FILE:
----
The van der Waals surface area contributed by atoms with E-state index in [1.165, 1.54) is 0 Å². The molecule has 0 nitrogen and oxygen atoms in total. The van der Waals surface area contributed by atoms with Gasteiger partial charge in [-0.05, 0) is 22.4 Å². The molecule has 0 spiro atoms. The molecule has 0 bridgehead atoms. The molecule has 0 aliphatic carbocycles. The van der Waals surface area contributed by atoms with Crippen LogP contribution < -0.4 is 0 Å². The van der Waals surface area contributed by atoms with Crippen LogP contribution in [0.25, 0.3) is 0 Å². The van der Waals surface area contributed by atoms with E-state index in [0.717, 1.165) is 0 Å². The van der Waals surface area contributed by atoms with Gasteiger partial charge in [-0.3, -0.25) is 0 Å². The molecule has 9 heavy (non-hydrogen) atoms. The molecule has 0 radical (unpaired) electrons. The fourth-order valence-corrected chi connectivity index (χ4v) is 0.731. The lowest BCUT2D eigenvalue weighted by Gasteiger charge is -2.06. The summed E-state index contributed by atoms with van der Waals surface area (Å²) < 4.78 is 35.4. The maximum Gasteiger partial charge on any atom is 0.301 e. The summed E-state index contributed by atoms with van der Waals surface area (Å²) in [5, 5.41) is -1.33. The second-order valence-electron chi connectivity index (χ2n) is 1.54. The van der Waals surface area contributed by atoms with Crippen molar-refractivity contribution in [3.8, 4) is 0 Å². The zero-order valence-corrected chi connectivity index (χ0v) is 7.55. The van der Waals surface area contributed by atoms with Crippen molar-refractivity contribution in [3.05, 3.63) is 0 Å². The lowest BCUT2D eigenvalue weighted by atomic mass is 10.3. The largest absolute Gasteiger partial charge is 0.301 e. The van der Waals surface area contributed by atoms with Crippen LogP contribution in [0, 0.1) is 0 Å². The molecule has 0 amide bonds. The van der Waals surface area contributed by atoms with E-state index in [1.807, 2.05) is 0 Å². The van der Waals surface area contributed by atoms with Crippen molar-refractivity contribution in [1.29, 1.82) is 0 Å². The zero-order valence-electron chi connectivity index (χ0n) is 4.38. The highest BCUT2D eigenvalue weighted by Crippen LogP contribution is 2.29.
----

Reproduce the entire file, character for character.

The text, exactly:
The van der Waals surface area contributed by atoms with E-state index in [1.165, 1.54) is 0 Å². The molecule has 0 nitrogen and oxygen atoms in total. The van der Waals surface area contributed by atoms with Gasteiger partial charge in [-0.05, 0) is 22.4 Å². The molecule has 0 spiro atoms. The molecule has 0 bridgehead atoms. The molecule has 0 aliphatic carbocycles. The van der Waals surface area contributed by atoms with Crippen LogP contribution < -0.4 is 0 Å². The van der Waals surface area contributed by atoms with Crippen LogP contribution in [0.25, 0.3) is 0 Å². The van der Waals surface area contributed by atoms with E-state index in [0.717, 1.165) is 0 Å². The van der Waals surface area contributed by atoms with Gasteiger partial charge in [-0.3, -0.25) is 0 Å². The molecule has 9 heavy (non-hydrogen) atoms. The molecule has 0 radical (unpaired) electrons. The fourth-order valence-corrected chi connectivity index (χ4v) is 0.731. The lowest BCUT2D eigenvalue weighted by Gasteiger charge is -2.06. The summed E-state index contributed by atoms with van der Waals surface area (Å²) < 4.78 is 35.4. The maximum Gasteiger partial charge on any atom is 0.301 e. The summed E-state index contributed by atoms with van der Waals surface area (Å²) in [5, 5.41) is -1.33. The second-order valence-electron chi connectivity index (χ2n) is 1.54. The van der Waals surface area contributed by atoms with Crippen molar-refractivity contribution in [3.8, 4) is 0 Å². The zero-order valence-corrected chi connectivity index (χ0v) is 7.55. The van der Waals surface area contributed by atoms with Crippen molar-refractivity contribution in [3.05, 3.63) is 0 Å². The lowest BCUT2D eigenvalue weighted by atomic mass is 10.3. The largest absolute Gasteiger partial charge is 0.301 e. The van der Waals surface area contributed by atoms with Crippen LogP contribution in [0, 0.1) is 0 Å². The molecule has 0 amide bonds. The van der Waals surface area contributed by atoms with E-state index in [1.807, 2.05) is 0 Å². The van der Waals surface area contributed by atoms with Crippen molar-refractivity contribution in [1.29, 1.82) is 0 Å². The zero-order valence-electron chi connectivity index (χ0n) is 4.38. The highest BCUT2D eigenvalue weighted by Crippen LogP contribution is 2.29.